As heretofore shown, the court awarded each counsel the sum of $3,000 for attorney fees payable out of community funds before any distribution thereof is made; it did not specifically order petitioner to make the payments therein specified without regard to the origin of the funds, and where, as here, there has been no determination of the character of the property of the parties and its character is contested, the record must show that the petitioner, at the times specified in the judgments of contempt, was possessed of sufficient community property which was available to be applied in payment of the sums ordered to be paid.

The reporter's transcript of the oral proceedings discloses the following testimony in support of the judgments.

Mr. John C. Reid, an accountant appointed by the court to audit and report on petitioner's financial status testified as follows:

‘THE COURT: In your study of the books—the books and records, ledgers, accounts and what not, the assets and liabilities of the defendant—of the plaintiff here, rather, Shirley Glen Hickman, do those records reveal that he has—he had—had since September 22nd or now the ability to pay these sums of money? Or can you answer that question? THE WITNESS: There are legal technicalities involved in the way some of his assets are pledged to the bank or subordinated to the corporation indebtedness.

‘THE COURT: I was talking about have you looked it over and if it was your money, would you have the money available to pay those attorneys' fees? THE WITNESS: I don't think so, because his bank accounts have practically nothing in them.

‘THE COURT: Okay. THE WITNESS: And he has no securities——

‘THE COURT: You said no, then. THE WITNESS:—that I have been able to uncover to sell.

‘THE COURT: All right.’

On examination by the wife's counsel Mr. Reid testified further:

‘Q. Mr. Reid, would you refer to the exhibit—to the report you prepared for the Court and particularly without wasting a lot of time, would you tell us what was the least amount of net worth of the plaintiff that you were able to ascertain from the records that were shown to you? A. The amount is $270,563 as the minimum net worth.

‘Q. All Right. Now the answer you made to the Court with respect to whether or not he had the cash available was merely based upon the bank records that he showed you that you listed in Exhibit I that showed in one account $329, another account $3.00, and another account $28, is that correct? A. Yes.’

There is nothing in the record to show and there has been no adjudication as to whether these assets were the separate property of the petitioner or community property. The witness Reid testified further from a summary he had prepared from books of account which he had examined. No foundation was laid for such books of account used by Mr. Reid in preparation of the summary used by him in his testimony and the record does not disclose that such books were available in court. Some of the books used by him were those of Hickman Bros. Inc., and it is not shown that petitioner had any control or right to control the entries made on such books. When objections on the grounds of hearsay were made to conversations between Mr. Graham Stephenson, the CPA employed by Hickman Bros. Inc., and Reid concerning what Reid felt were certain discrepancies in petitioner's account as it was carried on the books of Hickman Bros. Inc. and Reid's claimed inability to obtain certain papers from Stephenson relating to certain personal expenditures of petitioner which Reid felt important to his audit, there being no evidence that Stephenson was employed by or was the agent of petitioner, the court stated ‘Oh, please, don't go on with all of these kinds of technical objections. All it does is make me feel that your client is trying to deceive the Court, or his wife or something. That is all it does.’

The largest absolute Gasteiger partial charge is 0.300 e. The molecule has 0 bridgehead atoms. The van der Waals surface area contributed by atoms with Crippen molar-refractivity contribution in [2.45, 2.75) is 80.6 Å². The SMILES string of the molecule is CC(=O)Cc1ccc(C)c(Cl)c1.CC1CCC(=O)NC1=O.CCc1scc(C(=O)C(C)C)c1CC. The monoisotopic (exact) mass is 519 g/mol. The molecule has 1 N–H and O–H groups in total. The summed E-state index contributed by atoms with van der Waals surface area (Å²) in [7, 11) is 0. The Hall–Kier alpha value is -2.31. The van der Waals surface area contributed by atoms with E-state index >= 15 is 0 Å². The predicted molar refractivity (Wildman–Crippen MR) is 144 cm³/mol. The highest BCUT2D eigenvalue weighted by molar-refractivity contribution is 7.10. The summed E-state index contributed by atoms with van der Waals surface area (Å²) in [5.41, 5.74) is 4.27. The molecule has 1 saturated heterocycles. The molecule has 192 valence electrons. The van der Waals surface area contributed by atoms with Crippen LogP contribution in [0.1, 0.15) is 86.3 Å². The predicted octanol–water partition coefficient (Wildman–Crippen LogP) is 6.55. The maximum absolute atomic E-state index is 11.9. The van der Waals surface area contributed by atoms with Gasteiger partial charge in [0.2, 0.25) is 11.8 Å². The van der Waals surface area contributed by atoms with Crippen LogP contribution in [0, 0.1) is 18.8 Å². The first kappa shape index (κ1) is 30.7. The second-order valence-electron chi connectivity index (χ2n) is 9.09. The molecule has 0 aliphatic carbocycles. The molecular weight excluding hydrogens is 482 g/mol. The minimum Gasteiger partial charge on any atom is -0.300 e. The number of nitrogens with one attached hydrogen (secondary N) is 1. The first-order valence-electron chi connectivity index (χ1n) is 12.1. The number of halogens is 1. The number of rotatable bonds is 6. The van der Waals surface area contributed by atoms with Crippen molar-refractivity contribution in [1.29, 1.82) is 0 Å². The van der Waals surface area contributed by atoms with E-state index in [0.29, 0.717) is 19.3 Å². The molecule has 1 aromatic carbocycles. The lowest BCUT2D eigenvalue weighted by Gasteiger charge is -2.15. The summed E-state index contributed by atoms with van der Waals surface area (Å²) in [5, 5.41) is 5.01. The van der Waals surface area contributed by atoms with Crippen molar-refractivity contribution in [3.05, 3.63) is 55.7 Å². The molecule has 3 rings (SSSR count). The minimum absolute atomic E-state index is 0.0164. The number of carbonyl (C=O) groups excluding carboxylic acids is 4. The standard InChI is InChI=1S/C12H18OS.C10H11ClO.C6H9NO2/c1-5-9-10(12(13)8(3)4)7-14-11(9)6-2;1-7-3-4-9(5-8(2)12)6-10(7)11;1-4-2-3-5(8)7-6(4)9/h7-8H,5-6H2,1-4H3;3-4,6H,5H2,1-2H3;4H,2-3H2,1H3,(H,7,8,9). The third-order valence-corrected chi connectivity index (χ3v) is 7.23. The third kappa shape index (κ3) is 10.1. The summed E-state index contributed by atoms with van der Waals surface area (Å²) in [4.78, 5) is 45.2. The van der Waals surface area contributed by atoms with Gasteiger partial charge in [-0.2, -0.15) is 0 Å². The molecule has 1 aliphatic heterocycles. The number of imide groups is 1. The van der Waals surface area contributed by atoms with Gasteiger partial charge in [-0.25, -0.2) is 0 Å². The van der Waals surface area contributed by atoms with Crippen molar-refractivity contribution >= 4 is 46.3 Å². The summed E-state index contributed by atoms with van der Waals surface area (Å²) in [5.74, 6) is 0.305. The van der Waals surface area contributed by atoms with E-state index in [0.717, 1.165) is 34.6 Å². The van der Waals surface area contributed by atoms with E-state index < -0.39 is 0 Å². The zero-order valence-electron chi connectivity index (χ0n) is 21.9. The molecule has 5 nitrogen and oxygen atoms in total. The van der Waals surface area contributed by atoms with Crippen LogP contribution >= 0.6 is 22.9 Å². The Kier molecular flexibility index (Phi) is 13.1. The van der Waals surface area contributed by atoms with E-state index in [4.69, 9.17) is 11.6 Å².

When petitioner's counsel stated that, while Stephenson was the accountant for Hickman Bros. Inc., he was not the accountant for petitioner, the court stated ‘Well, I'm not worried about that at all.’ Later in the record it was brought out that Stephenson had given Reid full opportunity to audit the books and accounts of Hickman Bros. Inc. but the cost of making the type of audit Reid wanted, that is, to trace funds withdrawn by petitioner and charged against his account on the corporation books, would have been prohibitive, and therefore, was not undertaken.